Sunday, January 18, 2009

The Tunnel that Made the Great Escape Possible

Thanks to Tom Williams for tipping me off to this...If you want to go straight underground, click on The Tunnel that Made The Great Escape Possible.

"Electric lighting. A railroad. An air ventilation system. Against incredible odds, the Allied airmen imprisoned at the Nazi POW camp Stalag Luft III secretly engineered these and other technological marvels 30 feet underground in the three escape tunnels they named "Tom," "Dick," and "Harry." They used only tools that they could manufacture themselves out of tin cans, and they scavenged building materials at great risk. When they were done, the airmen carried out one of the greatest mass escapes of all time. Through this interactive map, drawn after the war by one of the POWs, Ley Kenyon, explore the remarkable story of Harry, the 300-foot tunnel that 76 men snuck through during their infamous getaway on the night of March 24-25, 1944."

Stalag Luft III (Stammlager Luft, or Permanent Camp for Airmen #3) was a German Air Force prisoner-of-war camp during World War II that housed captured air force personnel. It was near Sagan, now Żagań in Poland, 100 miles (160 km) southeast of Berlin. The site was selected because it would be difficult to escape by tunnelling, but it is best known for two famous prisoner escapes that took place there by tunnelling, depicted in The Great Escape & The Wooden Horse.

The first prisoners, or kriegies, as they called themselves, to be housed at Stalag Luft III were British RAF and Fleet Air Arm officers, arriving in April 1942. The first compound of the camp was completed and opened in May. USAAF prisoners began arriving in significant numbers in October, 1943, followed by completion of a second and third compound by March 1944, when U.S. officers were separated from their RAF counterparts and housed separately. Eventually the camp grew to approximately 60 acres (240,000 m2) in size and eventually housed about 2500 Royal Air Force officers, about 7500 U. S. Army Air Corps, and about 900 officers from other Allied air forces, for a total of 10,949 inmates, including some support personnel officers...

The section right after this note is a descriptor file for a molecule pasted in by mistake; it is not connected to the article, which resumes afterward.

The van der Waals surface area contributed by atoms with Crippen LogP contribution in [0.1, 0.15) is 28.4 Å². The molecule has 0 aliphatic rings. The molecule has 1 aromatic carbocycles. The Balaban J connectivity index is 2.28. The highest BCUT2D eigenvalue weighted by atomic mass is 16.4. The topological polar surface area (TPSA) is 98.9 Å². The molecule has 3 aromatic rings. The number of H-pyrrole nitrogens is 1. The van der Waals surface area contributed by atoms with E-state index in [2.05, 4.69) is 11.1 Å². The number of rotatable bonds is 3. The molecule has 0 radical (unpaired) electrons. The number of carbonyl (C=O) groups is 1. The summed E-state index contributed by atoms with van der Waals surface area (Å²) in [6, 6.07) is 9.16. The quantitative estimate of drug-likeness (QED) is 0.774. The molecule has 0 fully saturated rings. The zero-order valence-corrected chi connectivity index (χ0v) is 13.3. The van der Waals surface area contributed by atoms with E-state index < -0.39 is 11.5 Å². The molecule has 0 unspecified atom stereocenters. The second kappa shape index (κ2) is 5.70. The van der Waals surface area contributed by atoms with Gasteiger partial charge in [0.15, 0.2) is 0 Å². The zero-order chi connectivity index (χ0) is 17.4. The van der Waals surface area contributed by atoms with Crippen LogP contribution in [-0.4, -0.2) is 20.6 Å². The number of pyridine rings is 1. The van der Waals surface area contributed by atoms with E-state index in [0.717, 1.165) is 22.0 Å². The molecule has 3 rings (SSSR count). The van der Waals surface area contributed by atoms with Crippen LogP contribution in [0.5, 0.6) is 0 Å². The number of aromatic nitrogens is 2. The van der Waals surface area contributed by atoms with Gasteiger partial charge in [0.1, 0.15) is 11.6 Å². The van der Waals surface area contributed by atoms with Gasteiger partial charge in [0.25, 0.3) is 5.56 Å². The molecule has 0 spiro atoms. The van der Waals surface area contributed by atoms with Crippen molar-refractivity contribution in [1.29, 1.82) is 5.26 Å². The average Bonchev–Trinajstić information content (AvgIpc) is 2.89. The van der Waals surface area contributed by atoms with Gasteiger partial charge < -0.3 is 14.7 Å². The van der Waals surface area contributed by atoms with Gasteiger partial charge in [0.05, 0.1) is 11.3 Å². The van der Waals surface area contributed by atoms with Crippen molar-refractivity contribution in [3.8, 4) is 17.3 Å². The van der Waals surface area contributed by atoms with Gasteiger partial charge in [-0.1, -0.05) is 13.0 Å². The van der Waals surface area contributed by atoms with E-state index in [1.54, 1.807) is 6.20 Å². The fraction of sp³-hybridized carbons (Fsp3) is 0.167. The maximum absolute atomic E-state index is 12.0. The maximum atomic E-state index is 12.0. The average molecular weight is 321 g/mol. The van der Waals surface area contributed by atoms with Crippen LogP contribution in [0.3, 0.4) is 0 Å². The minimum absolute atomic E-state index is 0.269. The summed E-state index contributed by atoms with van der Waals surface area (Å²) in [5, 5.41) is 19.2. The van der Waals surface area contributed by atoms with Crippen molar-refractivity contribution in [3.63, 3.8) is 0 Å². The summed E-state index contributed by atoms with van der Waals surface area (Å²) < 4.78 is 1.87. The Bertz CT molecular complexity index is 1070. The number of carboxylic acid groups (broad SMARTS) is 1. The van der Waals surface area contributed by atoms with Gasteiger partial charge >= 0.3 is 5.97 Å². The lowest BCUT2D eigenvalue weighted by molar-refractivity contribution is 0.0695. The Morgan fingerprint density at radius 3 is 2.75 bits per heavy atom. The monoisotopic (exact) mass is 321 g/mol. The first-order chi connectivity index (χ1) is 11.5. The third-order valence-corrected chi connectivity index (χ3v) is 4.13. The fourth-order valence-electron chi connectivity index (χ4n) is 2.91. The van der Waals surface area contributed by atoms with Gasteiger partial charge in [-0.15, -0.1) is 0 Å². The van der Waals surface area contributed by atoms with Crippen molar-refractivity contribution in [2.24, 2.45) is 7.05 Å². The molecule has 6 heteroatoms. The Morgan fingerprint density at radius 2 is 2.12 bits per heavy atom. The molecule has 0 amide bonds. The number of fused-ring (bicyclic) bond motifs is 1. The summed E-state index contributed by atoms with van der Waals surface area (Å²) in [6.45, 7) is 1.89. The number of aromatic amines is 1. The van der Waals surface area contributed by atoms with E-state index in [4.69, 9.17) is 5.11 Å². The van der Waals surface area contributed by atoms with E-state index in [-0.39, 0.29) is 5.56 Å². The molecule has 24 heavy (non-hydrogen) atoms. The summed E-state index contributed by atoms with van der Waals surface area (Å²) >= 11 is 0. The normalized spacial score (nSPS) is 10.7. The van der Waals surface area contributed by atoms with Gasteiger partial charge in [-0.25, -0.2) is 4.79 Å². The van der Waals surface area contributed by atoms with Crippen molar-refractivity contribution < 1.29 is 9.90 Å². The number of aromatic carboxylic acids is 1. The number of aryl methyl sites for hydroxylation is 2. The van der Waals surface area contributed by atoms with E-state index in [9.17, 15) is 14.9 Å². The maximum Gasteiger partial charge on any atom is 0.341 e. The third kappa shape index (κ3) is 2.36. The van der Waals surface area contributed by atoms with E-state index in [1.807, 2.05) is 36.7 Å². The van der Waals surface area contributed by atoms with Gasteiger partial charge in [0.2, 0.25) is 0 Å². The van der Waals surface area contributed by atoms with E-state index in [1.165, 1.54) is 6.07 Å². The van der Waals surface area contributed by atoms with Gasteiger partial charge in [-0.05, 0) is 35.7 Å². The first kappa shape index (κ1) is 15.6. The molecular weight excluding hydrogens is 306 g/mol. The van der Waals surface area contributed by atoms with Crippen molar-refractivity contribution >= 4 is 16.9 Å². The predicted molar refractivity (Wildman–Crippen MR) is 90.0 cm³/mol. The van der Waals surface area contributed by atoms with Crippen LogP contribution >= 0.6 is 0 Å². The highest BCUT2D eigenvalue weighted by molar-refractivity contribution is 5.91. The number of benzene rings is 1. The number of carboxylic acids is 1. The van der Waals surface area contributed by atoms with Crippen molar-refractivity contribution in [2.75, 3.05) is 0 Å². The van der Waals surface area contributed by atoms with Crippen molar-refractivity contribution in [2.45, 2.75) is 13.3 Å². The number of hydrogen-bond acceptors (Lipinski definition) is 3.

The "Great Escape"

In January 1943, Roger Bushell led a plot for a major escape from the camp. The plan was to dig three deep tunnels, codenamed "Tom," "Dick," and "Harry." Each of the tunnel entrances was carefully selected to ensure they were undetectable by the camp guards. The tunnel "Tom" began in a darkened corner of a hall in one of the buildings. "Dick's" entrance was carefully hidden in a drain sump in one of the washrooms. The entrance to "Harry" was hidden under a stove.

Tunnel construction

In order to keep the tunnels from being detected by the perimeter microphones, they were very deep — about 10 metres (30 ft) below the surface. The tunnels were very small, only two feet square (about 0.37 m²), though larger chambers were dug to house the air pump, a workshop, and staging posts along each tunnel. The sandy walls of the tunnels were shored up with pieces of wood scavenged from all over the camp. One main source of wood was the prisoners' beds. At the beginning, each had about twenty boards supporting the mattress. By the time of the escape, only about eight were left on each bed. A number of other pieces of wooden furniture were also scavenged..." More...

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